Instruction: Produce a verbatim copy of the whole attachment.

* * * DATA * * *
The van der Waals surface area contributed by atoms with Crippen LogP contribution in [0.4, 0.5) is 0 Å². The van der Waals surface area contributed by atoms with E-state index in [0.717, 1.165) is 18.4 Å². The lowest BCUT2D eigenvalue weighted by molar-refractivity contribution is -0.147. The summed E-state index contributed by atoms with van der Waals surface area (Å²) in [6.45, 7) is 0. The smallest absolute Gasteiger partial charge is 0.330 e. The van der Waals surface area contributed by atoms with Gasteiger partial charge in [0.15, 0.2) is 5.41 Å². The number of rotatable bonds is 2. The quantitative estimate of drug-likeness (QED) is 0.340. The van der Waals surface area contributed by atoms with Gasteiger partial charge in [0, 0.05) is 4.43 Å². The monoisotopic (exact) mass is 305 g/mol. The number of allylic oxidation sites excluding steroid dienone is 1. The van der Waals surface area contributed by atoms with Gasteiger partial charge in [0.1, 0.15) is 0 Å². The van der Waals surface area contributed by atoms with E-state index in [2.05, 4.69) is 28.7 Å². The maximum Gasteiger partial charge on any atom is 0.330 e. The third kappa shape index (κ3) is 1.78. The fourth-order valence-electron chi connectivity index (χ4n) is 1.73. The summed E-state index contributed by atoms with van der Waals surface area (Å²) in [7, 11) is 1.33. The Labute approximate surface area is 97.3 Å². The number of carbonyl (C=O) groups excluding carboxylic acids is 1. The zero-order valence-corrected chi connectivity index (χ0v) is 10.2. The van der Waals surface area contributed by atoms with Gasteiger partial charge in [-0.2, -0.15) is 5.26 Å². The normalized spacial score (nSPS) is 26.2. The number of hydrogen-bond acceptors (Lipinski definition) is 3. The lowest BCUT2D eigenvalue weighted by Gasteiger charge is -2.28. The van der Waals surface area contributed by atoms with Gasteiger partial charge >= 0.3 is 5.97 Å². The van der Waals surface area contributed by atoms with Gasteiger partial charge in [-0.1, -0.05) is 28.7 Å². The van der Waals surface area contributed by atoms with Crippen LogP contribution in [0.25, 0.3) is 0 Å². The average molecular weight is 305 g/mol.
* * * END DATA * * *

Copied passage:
The van der Waals surface area contributed by atoms with Crippen LogP contribution in [0.4, 0.5) is 0 Å². The van der Waals surface area contributed by atoms with E-state index in [0.717, 1.165) is 18.4 Å². The lowest BCUT2D eigenvalue weighted by molar-refractivity contribution is -0.147. The summed E-state index contributed by atoms with van der Waals surface area (Å²) in [6.45, 7) is 0. The smallest absolute Gasteiger partial charge is 0.330 e. The van der Waals surface area contributed by atoms with Gasteiger partial charge in [0.15, 0.2) is 5.41 Å². The number of rotatable bonds is 2. The quantitative estimate of drug-likeness (QED) is 0.340. The van der Waals surface area contributed by atoms with Gasteiger partial charge in [0, 0.05) is 4.43 Å². The monoisotopic (exact) mass is 305 g/mol. The number of allylic oxidation sites excluding steroid dienone is 1. The van der Waals surface area contributed by atoms with Gasteiger partial charge in [0.1, 0.15) is 0 Å². The van der Waals surface area contributed by atoms with E-state index in [2.05, 4.69) is 28.7 Å². The maximum Gasteiger partial charge on any atom is 0.330 e. The third kappa shape index (κ3) is 1.78. The fourth-order valence-electron chi connectivity index (χ4n) is 1.73. The summed E-state index contributed by atoms with van der Waals surface area (Å²) in [7, 11) is 1.33. The Labute approximate surface area is 97.3 Å². The number of carbonyl (C=O) groups excluding carboxylic acids is 1. The zero-order valence-corrected chi connectivity index (χ0v) is 10.2. The van der Waals surface area contributed by atoms with Gasteiger partial charge in [-0.2, -0.15) is 5.26 Å². The normalized spacial score (nSPS) is 26.2. The number of hydrogen-bond acceptors (Lipinski definition) is 3. The lowest BCUT2D eigenvalue weighted by Gasteiger charge is -2.28. The van der Waals surface area contributed by atoms with Gasteiger partial charge >= 0.3 is 5.97 Å². The van der Waals surface area contributed by atoms with Gasteiger partial charge in [-0.1, -0.05) is 28.7 Å². The van der Waals surface area contributed by atoms with Crippen LogP contribution in [0.25, 0.3) is 0 Å². The average molecular weight is 305 g/mol.